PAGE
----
View Full Version : converting the old Symmar 150/5.6 to 265/12

Mike Kovacs
21-Sep-2005, 16:23
I've been avoiding using my Schneider Symmar 150/5.6 in its converted 265/12 mode but I've been shown some compelling photographs suggesting that maybe I should drop my pre-conceived biases against doing this.

Question is, do you remove the front or rear group? I believe that the "official" way is to remove the front, but I've found many references on the web that it is fact better to remove the rear.

Any thoughts before I burn film trying both ways?

If anyone has some nice colour and B&W photos made with this lens in the converted mode posted on the net, I'd love to see them.

Kevin Crisp
21-Sep-2005, 17:13
Yes, it is best to test the conventional wisdom and actually try it. Remove the front element. Stop down to f:22 (at least, f:32 might be better) and recheck the focus after you stop down as it may shift. Some people think it works better with a yellow filter but I've not noticed any improvement with that.

21-Sep-2005, 18:05
The GREEN aperture scale is calibrated for the rear element (front element removed).

Mike Kovacs
21-Sep-2005, 18:13
Here is the beast, by the way - green aperture scale I had figured since the 2nd focal length is written in green on the namering.


Craig Wactor
22-Sep-2005, 16:18
When you say "element", do you mean just unscrew the entire front cell (so that the iris is exposed), or do you have to get a spanner wrench and take the actual front element? I'm not being jargon police, I'm actually confused and I've always wondered these lenses work.

Dan Fromm
22-Sep-2005, 16:21
Unscrew the whole front cell.

Good luck, have fun,

Michael Ting
22-Sep-2005, 19:34
Is this doable with all 150mm Schneider Symmars? My lens is a Symmar-S, but it doesn't have the green engraving on it.

Mike Kovacs
22-Sep-2005, 20:09
Don't know about the feasibility from an optics standpoint, doing it with a Symmar-S, but you won't have the green scale for the aperture. You can't see it in my photo but it is visible when you unscrew the front cell. f/12 corresponds to f/5.6, f/45 is just about aligned with f/22 on the white scale.

Mark Sampson
23-Sep-2005, 12:01
When Schneider designed the Symmar-S lenses (and all subsequent models) they gave up the convertible feature, in order to get better corrections with both cells combined. That's from a brochure introducing the Symmar-S, about 1972. Doesn't mean you couldn't try it though.

Jeff Genung
23-Sep-2005, 17:18
Does the instruction to:"remove the front cell" work for all the Dual Symmars?---Are there any that you have to remove the rear cell?---I have a "new" 180-315 that I have yet to try out.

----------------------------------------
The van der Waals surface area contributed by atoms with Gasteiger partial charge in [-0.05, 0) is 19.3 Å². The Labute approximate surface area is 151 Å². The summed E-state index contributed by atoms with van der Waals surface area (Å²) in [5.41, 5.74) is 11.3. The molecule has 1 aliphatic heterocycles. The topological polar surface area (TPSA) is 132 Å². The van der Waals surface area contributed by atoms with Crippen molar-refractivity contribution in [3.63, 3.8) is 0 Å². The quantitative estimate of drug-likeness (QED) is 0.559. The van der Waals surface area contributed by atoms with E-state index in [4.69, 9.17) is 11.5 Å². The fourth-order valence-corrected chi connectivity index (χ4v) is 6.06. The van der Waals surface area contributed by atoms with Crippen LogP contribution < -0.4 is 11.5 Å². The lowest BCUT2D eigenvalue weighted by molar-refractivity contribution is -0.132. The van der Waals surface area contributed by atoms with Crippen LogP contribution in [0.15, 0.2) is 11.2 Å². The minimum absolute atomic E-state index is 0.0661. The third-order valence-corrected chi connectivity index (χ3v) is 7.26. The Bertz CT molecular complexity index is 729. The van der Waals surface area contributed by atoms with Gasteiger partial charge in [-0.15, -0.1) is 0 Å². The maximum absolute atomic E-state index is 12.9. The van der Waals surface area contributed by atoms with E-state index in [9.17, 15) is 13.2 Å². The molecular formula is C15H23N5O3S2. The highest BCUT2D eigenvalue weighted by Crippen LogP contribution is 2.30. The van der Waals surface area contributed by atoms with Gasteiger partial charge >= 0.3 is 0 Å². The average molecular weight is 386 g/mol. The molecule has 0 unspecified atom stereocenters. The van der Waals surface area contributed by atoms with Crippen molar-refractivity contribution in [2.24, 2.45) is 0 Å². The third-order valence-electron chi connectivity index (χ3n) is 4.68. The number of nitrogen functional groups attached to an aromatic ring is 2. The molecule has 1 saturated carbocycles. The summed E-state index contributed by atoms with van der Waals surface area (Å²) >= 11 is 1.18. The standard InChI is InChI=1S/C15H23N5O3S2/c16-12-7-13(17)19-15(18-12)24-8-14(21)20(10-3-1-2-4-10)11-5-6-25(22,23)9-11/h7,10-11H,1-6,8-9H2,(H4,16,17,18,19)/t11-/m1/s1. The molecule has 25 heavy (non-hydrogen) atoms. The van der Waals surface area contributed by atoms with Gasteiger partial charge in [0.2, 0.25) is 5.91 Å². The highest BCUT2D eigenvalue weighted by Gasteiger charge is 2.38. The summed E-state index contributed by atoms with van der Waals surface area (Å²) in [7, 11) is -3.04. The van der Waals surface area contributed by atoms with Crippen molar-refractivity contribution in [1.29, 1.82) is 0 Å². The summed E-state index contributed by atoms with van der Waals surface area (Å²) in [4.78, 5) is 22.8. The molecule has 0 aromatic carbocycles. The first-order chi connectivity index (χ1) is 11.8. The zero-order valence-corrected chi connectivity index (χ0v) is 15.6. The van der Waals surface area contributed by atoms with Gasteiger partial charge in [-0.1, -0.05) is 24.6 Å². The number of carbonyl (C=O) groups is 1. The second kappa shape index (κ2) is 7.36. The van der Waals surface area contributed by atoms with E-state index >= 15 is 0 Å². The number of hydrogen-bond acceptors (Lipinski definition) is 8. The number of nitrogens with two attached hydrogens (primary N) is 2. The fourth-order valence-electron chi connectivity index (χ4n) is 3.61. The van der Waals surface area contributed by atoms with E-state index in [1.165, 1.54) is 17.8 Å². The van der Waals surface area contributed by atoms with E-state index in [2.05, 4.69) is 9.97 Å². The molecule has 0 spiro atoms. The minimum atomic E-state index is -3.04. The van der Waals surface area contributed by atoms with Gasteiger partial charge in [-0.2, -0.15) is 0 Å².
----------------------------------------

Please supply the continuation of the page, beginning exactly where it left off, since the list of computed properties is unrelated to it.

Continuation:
Dan Fromm
23-Sep-2005, 18:44
All, Jeff. See http://www.schneiderkreuznach.com/archiv/pdf/sr_5.6_a.pdf

26-Sep-2005, 03:27
I purchased my 150 symmar new, way back in the late 1960's and am still impressed to this day with the images, sharpness and contrast are outstanding. I have never had any luck using the convertable feature, even when adjusting for the focal shift when stopping down. There was no conventient way to mount filters without the front element in place. Considering the trouble and the unreliability of image quality, I solved this problem by purschasing a 300 mm lens.

Ed Richards
26-Sep-2005, 05:54
I dug around and found a negative I shot with mine converted - looks OK with the 8x magnifier. Grimes can make you a filter adapter for the front element mounting thread for about $50. I decided that taking lenses apart in the field was an invitation to disaster - right after watching a B&W filter disappear into tall swamp grass.:-) Bought a Fuji 250 F 6.3 - they are cheap, take 67mm filters, are multi-coated, and very very sharp.

Mike Kovacs
26-Sep-2005, 08:09
I agree that a dedicated lens is in order eventually, but baby steps! (just bought a 90/8 Fujinon-SW)

Ed Richards
26-Sep-2005, 14:01
Even before the filter dropped off the front of my lens and disappeared into the swamp grass, I got really nervous about putting my finger or something else through the shutter or diaphragm when I had the front element off. I also thought about grit getting inside.

My bet, having tried this at 270, is that you can get as good a quality cropping the normal 150 shot at F16 where diffraction is not affecting the image as you can shooting the 270 at F32 to minimize the artifacts.